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In Wuzhen, all the world's a stage

By Cheng Yuezhu | China Daily | Updated: 2023-11-14 07:20
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A bird's-eye view of the water town of Wuzhen in Zhejiang province.

Take a detour from the bustling streets of Wuzhen in Jiaxing, Zhejiang province, and you are likely to find yourself in one of many quiet alleyways that dot its canals and stone-paved paths.

One of them, Hongchang Long, is particularly popular with visitors, who can often be seen strolling or taking photos, drawn by the alley's unusual dimensions — it is 81.5 meters in length, but, at most, only 1.5 meters in breadth.

Paved with gray flagstones and flanked by the brick walls of ancient courtyards that rise 6 meters in height, when they look up, visitors only see a narrow strip of the sky, occasionally concealed by overhanging branches from the gardens on the other side of the walls.

One snowy day last year, when director Stan Lai, who is also co-founder and director of the Wuzhen Theater Festival, emerged from the Shen Estate Teahouse Theater, which lies just to the right of the alleyway and saw it in its wintry splendor, he had an idea.

This was to find a young director willing to take on the challenge of putting on a play in the alley. "But how could anyone stage a play in such a long, narrow space? It seemed like an impossible task," he says.

A boat with installations from the China Academy of Art in Hangzhou, Zhejiang province.

Then, this year, Huang Lei, co-founder and producing director of the festival, challenged Lai to create a site-specific production.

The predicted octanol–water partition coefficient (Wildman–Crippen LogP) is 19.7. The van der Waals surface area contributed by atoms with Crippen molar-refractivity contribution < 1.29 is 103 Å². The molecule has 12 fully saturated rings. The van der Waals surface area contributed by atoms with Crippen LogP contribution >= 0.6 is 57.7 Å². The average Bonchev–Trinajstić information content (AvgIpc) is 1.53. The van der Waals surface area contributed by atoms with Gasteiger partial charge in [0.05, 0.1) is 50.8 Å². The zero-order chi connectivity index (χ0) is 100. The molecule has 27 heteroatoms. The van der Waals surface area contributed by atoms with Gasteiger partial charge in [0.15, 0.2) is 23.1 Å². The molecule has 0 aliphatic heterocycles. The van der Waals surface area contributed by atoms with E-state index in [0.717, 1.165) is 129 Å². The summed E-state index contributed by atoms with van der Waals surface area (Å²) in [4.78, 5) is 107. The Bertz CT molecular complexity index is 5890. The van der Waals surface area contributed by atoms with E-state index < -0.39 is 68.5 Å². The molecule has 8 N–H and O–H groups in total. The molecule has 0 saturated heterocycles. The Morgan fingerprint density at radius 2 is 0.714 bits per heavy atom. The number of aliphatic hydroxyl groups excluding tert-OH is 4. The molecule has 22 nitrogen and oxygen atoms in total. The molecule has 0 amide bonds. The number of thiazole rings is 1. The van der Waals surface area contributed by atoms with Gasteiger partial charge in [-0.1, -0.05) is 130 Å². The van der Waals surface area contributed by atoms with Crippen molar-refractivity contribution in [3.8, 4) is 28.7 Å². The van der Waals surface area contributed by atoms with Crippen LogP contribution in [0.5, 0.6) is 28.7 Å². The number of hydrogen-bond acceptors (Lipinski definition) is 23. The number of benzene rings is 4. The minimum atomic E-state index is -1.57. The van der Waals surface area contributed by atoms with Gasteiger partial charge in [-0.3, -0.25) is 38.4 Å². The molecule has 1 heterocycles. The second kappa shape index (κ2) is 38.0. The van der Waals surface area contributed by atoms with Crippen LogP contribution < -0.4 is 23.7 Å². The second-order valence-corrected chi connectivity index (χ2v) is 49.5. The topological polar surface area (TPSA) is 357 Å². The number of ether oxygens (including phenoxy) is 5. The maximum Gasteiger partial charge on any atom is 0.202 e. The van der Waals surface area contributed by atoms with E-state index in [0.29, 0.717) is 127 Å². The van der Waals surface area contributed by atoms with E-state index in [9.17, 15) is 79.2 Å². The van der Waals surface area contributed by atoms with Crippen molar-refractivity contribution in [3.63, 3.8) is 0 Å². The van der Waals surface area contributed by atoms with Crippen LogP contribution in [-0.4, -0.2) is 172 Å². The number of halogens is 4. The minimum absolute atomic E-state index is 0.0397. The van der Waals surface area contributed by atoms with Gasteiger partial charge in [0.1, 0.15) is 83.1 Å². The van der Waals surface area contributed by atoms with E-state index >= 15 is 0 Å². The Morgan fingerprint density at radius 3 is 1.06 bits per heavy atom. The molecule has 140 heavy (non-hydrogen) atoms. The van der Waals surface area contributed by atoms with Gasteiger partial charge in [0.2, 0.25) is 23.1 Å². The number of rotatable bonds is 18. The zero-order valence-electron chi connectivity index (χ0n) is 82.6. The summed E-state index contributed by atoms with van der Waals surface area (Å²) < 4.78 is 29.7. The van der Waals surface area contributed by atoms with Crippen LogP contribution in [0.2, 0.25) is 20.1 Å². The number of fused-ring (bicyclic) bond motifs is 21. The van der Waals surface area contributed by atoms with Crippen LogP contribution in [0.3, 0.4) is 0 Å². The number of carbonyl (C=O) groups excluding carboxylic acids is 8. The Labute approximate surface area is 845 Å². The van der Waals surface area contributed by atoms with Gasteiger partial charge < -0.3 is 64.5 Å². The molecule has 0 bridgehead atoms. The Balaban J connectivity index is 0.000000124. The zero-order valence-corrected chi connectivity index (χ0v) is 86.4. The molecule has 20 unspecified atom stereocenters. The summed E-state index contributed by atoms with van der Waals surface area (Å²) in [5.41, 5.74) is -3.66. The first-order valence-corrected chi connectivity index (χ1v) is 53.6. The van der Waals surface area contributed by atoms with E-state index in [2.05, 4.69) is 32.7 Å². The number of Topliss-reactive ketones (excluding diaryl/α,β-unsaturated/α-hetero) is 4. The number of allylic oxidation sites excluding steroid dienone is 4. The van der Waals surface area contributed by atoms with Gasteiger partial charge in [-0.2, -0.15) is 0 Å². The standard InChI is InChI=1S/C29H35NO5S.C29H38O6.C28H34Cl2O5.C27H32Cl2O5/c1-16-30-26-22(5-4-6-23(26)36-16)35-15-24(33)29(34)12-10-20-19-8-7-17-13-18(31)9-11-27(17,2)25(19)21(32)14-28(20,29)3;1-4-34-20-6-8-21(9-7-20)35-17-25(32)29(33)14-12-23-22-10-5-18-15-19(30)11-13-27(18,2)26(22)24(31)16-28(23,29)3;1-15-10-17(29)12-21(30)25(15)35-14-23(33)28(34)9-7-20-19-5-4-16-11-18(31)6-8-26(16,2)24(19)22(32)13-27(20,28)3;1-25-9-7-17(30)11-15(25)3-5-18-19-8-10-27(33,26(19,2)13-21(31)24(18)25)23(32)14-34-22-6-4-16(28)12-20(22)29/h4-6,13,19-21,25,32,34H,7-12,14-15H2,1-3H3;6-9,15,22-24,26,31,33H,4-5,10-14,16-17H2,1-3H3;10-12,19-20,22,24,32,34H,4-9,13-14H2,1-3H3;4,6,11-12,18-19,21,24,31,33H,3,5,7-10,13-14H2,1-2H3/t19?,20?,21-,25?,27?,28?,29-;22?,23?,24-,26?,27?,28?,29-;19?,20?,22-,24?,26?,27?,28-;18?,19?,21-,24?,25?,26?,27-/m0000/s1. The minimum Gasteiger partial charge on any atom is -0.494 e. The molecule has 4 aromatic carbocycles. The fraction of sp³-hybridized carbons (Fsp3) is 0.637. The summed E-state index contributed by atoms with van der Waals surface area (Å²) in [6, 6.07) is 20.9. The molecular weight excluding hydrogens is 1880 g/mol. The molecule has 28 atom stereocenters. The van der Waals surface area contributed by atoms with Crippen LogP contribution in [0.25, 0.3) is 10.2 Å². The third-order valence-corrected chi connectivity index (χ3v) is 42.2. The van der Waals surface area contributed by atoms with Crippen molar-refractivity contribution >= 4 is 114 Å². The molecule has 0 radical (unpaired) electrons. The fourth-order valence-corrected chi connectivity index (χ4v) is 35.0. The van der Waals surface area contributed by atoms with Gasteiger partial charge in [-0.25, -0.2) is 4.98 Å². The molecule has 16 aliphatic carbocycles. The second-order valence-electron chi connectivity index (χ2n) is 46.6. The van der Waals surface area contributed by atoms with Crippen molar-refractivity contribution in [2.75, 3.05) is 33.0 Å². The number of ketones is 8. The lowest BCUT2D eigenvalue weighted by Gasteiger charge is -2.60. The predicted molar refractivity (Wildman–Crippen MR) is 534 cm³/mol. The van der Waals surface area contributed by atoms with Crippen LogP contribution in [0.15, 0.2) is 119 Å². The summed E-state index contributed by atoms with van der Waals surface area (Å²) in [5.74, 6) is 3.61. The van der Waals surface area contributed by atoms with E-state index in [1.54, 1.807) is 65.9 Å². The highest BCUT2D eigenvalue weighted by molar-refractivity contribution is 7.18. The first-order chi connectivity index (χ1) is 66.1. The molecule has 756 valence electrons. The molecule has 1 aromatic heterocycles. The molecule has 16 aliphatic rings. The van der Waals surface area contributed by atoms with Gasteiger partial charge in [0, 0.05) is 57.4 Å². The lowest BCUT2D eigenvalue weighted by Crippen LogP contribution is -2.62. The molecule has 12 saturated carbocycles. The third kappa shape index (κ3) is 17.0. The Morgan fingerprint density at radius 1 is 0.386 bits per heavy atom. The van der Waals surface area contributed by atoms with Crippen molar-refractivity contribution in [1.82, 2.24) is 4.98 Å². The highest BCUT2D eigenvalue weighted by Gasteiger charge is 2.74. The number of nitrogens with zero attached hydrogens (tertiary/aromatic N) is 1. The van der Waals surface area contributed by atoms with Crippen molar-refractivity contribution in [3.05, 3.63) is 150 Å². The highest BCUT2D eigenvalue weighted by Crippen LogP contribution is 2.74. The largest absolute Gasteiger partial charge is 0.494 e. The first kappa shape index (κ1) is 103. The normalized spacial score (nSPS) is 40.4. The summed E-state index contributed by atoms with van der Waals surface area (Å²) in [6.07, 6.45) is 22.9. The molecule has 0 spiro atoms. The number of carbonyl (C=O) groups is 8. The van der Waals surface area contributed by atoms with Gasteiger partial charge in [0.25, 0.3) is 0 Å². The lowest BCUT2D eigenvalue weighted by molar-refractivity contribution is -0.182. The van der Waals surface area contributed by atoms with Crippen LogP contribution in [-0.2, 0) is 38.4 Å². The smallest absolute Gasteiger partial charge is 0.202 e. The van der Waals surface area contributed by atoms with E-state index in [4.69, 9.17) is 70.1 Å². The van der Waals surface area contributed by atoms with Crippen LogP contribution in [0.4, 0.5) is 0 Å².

The two had collaborated on a conceptual play, Sleepwalk, in 2014. It was staged in an old house in Wuzhen and wasn't ticketed or promoted. When people walked in, they stumbled upon the actors, who would offer to guide them through the house and tell them a story.

Lai accepted the challenge and asked Huang to find a similar kind of house for the new production, but then quickly changed his mind. "Three minutes later, I texted back saying there was no need. I'd found the space, which was Hongchang Long alley. I'd also found the 'young director' — myself."

Actors perform as tour guides in Stan Lai's site-specific play The Long, Narrow Passageway.

That "impossible task" and Lai's 41st production premiered at this year's 10th Wuzhen Theater Festival. Called The Long, Narrow Passageway, it begins by dividing the audience into two groups.

They then follow two "tour guides", who impart the alley's history. The groups enter from opposite ends of the alley, eventually meeting in the middle. There, the guides argue with each other about the correct direction of the tour, and discover in the process that they are actually the younger and older versions of the same person, and that they are meeting across time.

Following this encounter, the audience is taken into the Shen Estate Teahouse Theater, where the two versions of the same individual engage in conversations and debates about subjects including happiness, aging and the possibilities of life.

Lai says that he was allowed the freedom to convey his feelings without inhibition, and to drift in and out of dramatic structure for the production.

"Here at the festival, it doesn't really matter what genre or format the work you're seeing takes. What truly matters is how you feel when you see it," Lai says.

For its 10th edition, this year's festival is host to a range of international productions, some of which have also used Wuzhen's theater venues as settings.

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